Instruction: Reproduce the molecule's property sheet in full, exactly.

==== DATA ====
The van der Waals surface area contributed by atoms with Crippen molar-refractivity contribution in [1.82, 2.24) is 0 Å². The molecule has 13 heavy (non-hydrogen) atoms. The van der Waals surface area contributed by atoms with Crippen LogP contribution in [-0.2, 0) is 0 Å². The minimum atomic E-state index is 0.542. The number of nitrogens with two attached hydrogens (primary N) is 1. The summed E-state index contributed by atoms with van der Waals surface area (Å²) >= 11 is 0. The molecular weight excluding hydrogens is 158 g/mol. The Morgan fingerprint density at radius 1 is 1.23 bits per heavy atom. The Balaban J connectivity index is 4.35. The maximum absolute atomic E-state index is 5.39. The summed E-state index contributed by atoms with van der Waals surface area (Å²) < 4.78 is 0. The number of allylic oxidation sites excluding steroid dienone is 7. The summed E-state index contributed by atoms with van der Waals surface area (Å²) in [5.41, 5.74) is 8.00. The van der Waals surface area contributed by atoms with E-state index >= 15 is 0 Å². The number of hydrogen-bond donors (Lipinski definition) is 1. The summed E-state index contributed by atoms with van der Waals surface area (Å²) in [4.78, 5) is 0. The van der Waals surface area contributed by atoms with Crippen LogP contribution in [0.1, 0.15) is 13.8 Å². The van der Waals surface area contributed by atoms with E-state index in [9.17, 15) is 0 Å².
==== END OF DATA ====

The van der Waals surface area contributed by atoms with Crippen molar-refractivity contribution in [1.82, 2.24) is 0 Å². The molecule has 13 heavy (non-hydrogen) atoms. The van der Waals surface area contributed by atoms with Crippen LogP contribution in [-0.2, 0) is 0 Å². The minimum atomic E-state index is 0.542. The number of nitrogens with two attached hydrogens (primary N) is 1. The summed E-state index contributed by atoms with van der Waals surface area (Å²) >= 11 is 0. The molecular weight excluding hydrogens is 158 g/mol. The Morgan fingerprint density at radius 1 is 1.23 bits per heavy atom. The Balaban J connectivity index is 4.35. The maximum absolute atomic E-state index is 5.39. The summed E-state index contributed by atoms with van der Waals surface area (Å²) < 4.78 is 0. The number of allylic oxidation sites excluding steroid dienone is 7. The summed E-state index contributed by atoms with van der Waals surface area (Å²) in [5.41, 5.74) is 8.00. The van der Waals surface area contributed by atoms with E-state index >= 15 is 0 Å². The number of hydrogen-bond donors (Lipinski definition) is 1. The summed E-state index contributed by atoms with van der Waals surface area (Å²) in [4.78, 5) is 0. The van der Waals surface area contributed by atoms with Crippen LogP contribution in [0.1, 0.15) is 13.8 Å². The van der Waals surface area contributed by atoms with E-state index in [9.17, 15) is 0 Å².